Small objects—buttons, scraps of paper, plastic toys, food, or a pattern made of natural materials—are fun to use in stop-motion animation. Find an object, any object, that sparks an idea. Grab your sketchbook, a camera (your phone will do), and learn how to bring your concept to life in Adobe Photoshop.
Before You Start
Here is the sequence of images I shot for this project. Feel free to use them to practice these techniques—or follow along with your own.
Step 1: Do a Casting Call
Take a look around to see what small objects you’d like to set into motion. Inspired by an afternoon snack, I sketched an idea for a watermelon popsicle. I found it helpful to draw thumbnail sketches to storyboard the animation. I roughly planned to capture 10 frames. Then I assembled the popsicle using a real watermelon and black beads for the seeds.
Step 2: Create a Scene
Next, find an area with plenty of light to set up your scene. It was a beautiful day, so I headed outside; windows and lamps can be great light sources as well. I used construction paper for the background and set the watermelon on a glass pane from an old picture frame to keep the paper from getting wet. The glass also created interesting shadows under the watermelon and seeds.
A key to stop-motion animation is to keep your camera or phone as still as possible. I used a small tripod, but if you don’t have one, prop your device on something sturdy. I also set a three-second timer on my phone’s camera so I wouldn’t accidentally shake it while pressing the shutter. Take a few test shots of your scene to find the composition you like.
Step 3: Shoot, Prep, Reshoot
Once the scene was ready, it was time to stage the animation steps. Stop-motion animation is straightforward in theory: take a photo, move or make a change to your subject, repeat. This can be time-consuming, but don’t worry about making mistakes along the way. Small jitters or imperfections can add to the charm. Even though my scene was simple, I reshot it a couple of times to get it the way I wanted. (Plus, I got to snack on the outtakes.) For a smoother animation, make small, gradual adjustments to your subject. More dramatic movements between photos will give your animation a choppier look.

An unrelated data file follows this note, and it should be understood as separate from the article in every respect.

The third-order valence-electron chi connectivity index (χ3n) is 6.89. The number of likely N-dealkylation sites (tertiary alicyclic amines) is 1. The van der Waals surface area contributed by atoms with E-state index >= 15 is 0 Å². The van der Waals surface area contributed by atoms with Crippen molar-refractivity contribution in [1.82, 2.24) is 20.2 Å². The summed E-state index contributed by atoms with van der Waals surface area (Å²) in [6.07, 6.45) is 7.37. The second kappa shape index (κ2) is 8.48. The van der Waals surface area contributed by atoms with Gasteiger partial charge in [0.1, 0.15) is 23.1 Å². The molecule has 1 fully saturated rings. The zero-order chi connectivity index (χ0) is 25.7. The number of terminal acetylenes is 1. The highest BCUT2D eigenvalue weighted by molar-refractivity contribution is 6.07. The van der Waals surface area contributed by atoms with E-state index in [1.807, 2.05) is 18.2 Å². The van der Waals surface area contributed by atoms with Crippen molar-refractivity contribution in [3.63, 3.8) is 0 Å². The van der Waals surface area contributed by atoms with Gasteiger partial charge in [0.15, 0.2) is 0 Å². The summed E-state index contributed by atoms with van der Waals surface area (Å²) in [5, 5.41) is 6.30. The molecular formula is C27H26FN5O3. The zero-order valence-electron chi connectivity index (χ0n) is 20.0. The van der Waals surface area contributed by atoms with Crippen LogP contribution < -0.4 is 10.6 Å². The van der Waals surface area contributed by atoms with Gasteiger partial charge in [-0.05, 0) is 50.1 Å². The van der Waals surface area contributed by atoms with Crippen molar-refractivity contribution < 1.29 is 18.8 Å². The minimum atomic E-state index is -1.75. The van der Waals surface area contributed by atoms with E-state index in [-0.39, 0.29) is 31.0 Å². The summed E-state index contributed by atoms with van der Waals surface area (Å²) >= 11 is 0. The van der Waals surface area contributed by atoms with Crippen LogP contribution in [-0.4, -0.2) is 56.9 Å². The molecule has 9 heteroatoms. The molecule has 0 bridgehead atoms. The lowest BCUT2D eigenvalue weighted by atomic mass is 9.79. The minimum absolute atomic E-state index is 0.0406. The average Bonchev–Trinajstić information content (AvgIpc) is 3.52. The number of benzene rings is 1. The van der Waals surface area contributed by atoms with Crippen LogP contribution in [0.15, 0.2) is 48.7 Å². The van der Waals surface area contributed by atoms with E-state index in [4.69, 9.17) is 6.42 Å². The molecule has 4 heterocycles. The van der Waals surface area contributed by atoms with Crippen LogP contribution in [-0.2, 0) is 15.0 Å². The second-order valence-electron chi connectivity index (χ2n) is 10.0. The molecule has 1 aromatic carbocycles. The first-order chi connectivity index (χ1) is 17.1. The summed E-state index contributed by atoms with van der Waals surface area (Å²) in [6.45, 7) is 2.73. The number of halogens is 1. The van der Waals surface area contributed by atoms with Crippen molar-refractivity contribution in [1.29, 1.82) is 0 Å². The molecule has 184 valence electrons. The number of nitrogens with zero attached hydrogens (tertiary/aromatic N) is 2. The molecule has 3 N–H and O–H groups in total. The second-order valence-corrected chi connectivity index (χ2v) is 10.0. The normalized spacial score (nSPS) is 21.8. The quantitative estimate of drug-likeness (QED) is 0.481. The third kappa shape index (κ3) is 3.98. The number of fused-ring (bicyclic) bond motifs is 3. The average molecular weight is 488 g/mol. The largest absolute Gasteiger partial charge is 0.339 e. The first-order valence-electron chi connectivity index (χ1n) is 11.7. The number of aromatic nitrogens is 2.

I used a measuring glass to cut sections of watermelon, taking a photo after each “bite.” To keep the popsicle stick in place as I worked, I secured it to the surface with some tape. I was also careful to hold the rind firmly in place while cutting pieces out of the watermelon.
Step 4: Stack ’Em Up
After you’re done taking pictures, you can make some basic edits in Adobe Photoshop Lightroom on your phone and then save the photos to your computer. In Photoshop, choose Load Files into Stack from the File menu, browse to locate the images, and then click OK. This part may take a little time as Photoshop loads the images and creates individual layers for each photo.
Step 5: Set Things in Motion
From this point on, most of your work will happen on the Timeline, so open the Timeline and choose Create Frame Animation from the drop-down. If Photoshop adds the first frame by default, skip to the next step.
Step 6: Add and Reverse
The flyout menu at the top right of the Timeline has most of the options you’ll need to animate. Start by choosing Make Frames From Layers. Depending on how your files are named, your frames may be in reverse order. To correct this, choose Select All Frames from the menu and then Reverse Frames. Press the Spacebar on your keyboard to preview the animation.
Step 7: Make It Double Time
To loop the animation, select all the frames again and click the + icon to duplicate them. With the duplicated frames still selected, choose Reverse Frames and then delete the duplicate frame in the middle of your animation.
Step 8: See the Effects of Time
Experiment with the timing to see how different settings affect the animation. In the end, I adjusted the timing of certain frames to create pleasing pauses in the animation. I clicked the first frame, held Control (Windows) or Command (macOS), and then clicked the eleventh frame—which is where my animation started to loop—and changed the duration to 0.5 seconds.
For a bit of visual variation, I wanted the first half of the animation to go slower than the second half. I held Shift as I clicked the second and the tenth frames, and then set the duration for these frames to 0.2 sec. I left frames 12 through 21 at 0 sec.
I was excited to see the result. Check out the final animation below.
Step 9: Show It Off
If you want to share your animation on Instagram, you’ll have to save it as a video. To do this, select Render Video as the Export option, name the file, and choose a destination. I set the dimensions to 1080 x 1080—the optimal size for Instagram—and kept the default settings for the rest.
Tip: Videos don’t endlessly loop on Instagram, so if your animation is short like mine, you can repeat Step 7 to add frames to the video before exporting.
To save it as an animated GIF, select the Save for Web (Legacy) export option, choose GIF as the file type, adjust the image size, set Looping Options to Forever, and then click Save.
You can animate just about anything in a stop-motion project. Be sure to tag @AdobeCreate when you share your work so that you can inspire others.